History Dish Mondays: The 8,000 Year Old Recipe

Nettle pudding.

Nettle pudding has been declared Britain’s oldest recipe. From Epicurious.com:

Not helping the culinary reputation of their countrymen at all, British archaeologists and food experts have announced what they say is the U.K.’s oldest recipe, an 8,000-year-old list of instructions for nettle pudding–or as we might dub it in the present day, weed glop.”

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Nettle pudding

Original recipe from Daily Mail UK Online

Ingredients
2 bunches of young nettle leaves
Any combination of 4 wild greens, such as:

bunch of sorrel
bunch of watercress
bunch of dandelion leaves
Some chives

1 cup of barley flour
1 teaspoon salt

Chop the herbs finely and mix in the barley flour and salt. Add enough water to bind it together and place in the centre of a linen or muslin cloth. Tie the cloth securely and add to a pot of simmering venison or wild boar (a pork joint will do just as well). Leave in the pot until the meat is cooked and serve with chunks of bread.

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Reading over the recipe, I realized it was made with wild greens that would have been gathered from the cook’s surroundings. So, even though I live in Queens, I decided to make my recipe with wild greens gathered from *my* surroundings.

WARNING! If you don’t know anything about wild plants, you can poison yourself. I grew up in a rural area in a family full of chemists, so I have some background in identifying wild edibles. Don’t try this at home if your only experience involves me, or looking at photos on the internet.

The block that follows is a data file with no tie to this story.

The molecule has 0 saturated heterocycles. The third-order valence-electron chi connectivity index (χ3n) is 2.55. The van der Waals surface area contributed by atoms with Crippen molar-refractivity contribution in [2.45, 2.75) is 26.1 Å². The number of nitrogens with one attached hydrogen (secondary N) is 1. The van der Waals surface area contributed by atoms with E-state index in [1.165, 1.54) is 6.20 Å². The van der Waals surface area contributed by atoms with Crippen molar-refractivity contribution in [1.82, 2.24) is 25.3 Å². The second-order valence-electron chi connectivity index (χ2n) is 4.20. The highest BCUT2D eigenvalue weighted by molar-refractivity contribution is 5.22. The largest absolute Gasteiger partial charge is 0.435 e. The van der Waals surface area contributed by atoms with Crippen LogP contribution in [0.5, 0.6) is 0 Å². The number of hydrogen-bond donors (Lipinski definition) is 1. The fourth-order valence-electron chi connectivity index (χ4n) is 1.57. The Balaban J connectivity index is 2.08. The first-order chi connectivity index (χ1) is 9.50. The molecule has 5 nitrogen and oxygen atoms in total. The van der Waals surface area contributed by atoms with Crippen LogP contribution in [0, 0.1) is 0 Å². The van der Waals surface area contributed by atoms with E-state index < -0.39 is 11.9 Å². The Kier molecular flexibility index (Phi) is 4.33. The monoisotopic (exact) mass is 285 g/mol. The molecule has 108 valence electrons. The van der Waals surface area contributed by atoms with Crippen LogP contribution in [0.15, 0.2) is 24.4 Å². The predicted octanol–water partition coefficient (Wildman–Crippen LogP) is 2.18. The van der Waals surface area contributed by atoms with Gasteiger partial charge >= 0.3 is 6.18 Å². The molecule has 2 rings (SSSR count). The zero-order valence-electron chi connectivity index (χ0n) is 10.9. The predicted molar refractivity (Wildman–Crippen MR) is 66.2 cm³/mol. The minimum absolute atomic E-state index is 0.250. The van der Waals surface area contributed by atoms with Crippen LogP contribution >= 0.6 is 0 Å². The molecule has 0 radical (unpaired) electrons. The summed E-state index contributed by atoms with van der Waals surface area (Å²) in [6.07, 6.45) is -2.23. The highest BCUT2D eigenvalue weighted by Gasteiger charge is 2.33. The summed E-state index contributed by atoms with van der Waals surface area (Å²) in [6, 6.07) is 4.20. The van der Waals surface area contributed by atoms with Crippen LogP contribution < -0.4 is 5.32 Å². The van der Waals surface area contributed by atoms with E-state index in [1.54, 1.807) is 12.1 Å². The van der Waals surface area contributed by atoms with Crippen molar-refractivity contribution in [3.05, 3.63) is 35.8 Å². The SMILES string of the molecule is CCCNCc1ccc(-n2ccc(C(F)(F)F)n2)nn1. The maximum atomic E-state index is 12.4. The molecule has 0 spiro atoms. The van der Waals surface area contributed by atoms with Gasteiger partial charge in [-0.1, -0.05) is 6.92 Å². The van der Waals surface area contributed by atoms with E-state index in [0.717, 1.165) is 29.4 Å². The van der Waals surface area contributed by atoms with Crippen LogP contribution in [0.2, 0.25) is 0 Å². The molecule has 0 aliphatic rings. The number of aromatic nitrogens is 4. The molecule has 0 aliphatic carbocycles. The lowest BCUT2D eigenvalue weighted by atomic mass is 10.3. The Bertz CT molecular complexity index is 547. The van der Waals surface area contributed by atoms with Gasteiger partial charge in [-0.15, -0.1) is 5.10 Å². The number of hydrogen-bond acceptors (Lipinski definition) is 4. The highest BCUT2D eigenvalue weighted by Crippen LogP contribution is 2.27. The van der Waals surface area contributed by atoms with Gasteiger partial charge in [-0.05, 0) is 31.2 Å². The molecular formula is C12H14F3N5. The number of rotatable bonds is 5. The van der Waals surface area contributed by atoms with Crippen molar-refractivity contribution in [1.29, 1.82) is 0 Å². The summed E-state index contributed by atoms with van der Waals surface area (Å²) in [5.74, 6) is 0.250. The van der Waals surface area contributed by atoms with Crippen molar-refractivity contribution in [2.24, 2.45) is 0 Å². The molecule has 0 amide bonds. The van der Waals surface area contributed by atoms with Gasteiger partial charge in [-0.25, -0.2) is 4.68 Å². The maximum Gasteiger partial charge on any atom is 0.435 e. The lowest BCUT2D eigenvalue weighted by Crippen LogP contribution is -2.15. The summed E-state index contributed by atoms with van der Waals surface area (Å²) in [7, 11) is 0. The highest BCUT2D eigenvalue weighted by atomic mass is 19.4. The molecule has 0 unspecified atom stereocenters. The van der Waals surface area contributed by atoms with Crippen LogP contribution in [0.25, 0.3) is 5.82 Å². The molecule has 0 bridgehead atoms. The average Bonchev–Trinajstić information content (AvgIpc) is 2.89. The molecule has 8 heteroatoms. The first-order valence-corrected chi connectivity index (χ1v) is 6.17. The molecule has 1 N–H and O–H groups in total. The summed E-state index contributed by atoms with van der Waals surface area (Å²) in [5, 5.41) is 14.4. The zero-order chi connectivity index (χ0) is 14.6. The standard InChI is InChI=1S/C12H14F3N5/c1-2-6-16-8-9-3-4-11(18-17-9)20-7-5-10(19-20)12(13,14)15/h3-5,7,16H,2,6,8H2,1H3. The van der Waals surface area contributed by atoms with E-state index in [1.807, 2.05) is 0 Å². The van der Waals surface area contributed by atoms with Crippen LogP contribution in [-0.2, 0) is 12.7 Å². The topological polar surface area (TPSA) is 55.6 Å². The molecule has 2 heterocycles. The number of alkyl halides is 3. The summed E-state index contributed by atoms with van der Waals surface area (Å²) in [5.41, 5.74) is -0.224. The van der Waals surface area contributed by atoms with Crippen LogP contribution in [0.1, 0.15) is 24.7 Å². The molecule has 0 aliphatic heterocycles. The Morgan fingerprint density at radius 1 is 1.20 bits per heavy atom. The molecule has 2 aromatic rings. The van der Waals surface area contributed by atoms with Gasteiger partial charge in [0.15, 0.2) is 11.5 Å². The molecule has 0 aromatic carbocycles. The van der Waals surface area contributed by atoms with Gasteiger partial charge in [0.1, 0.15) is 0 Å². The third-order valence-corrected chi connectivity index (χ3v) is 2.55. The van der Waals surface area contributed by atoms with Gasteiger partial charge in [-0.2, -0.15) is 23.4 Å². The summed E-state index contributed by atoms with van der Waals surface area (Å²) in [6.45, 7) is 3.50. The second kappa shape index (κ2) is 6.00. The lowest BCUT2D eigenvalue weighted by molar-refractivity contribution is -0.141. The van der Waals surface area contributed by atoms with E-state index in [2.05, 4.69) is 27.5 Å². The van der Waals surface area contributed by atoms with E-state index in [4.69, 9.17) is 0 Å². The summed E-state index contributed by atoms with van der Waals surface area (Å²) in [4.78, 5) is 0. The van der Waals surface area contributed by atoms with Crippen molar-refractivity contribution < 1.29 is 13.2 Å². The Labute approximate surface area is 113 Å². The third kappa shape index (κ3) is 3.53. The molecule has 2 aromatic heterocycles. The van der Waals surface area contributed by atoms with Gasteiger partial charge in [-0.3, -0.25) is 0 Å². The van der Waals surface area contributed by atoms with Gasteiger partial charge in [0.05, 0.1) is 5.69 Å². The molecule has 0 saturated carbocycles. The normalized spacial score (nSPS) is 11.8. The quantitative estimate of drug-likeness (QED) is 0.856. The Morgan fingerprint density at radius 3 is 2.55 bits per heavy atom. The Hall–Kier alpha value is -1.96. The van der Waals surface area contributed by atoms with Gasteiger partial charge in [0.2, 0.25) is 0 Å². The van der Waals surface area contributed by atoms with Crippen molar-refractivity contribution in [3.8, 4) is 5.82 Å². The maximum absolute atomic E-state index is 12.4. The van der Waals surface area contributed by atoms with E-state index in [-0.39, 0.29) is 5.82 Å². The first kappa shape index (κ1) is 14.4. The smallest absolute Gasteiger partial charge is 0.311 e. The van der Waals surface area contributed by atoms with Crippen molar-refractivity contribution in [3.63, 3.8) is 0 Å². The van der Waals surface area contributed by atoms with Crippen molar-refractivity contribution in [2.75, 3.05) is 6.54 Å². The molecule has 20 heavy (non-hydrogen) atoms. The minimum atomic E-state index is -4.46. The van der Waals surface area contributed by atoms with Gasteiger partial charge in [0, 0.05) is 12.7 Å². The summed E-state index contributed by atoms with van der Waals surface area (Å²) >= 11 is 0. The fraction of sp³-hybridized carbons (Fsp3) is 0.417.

Wild onion sprouts in a housing project.

I got the idea to try hunting and gathering in New York after I saw wild onions springing up in the yards of the Ravenswood Housing Projects. The lawns have gone to seed; which was great for me. On a walk home from my boyfriend’s house, I hopped the fence and snipped some of the green onion tops. This lot was also bursting with violets, another edible plant, but one I didn’t think was appropriate for this particular recipe. I tucked the onions into a plastic bag with a damp towel, so they wouldn’t wilt.

Next I came across a vacant lot, and found another plant I had been searching for: Lamb’s Quarter. I first learned about lamb’s quarter while working on a video with chef Bill Telepan, who also uses wild leeks and ferns in his cuisine.

The lamb’s quarter were just babies, since it’s so early in the season, but they would do. I snipped them and added them to my baggy.

I also squeezed through a locked gate to grab a couple handfuls of what I thought was wild yellow sorrel, but after bringing it home I wasn’t sure. I decided to pitch it, and wait until I had more sorrel information.
Dandelion greens grocery store.

Lastly, I passed by an embankment near the East River and collected some young dandelion leaves. They are best eaten before they flower.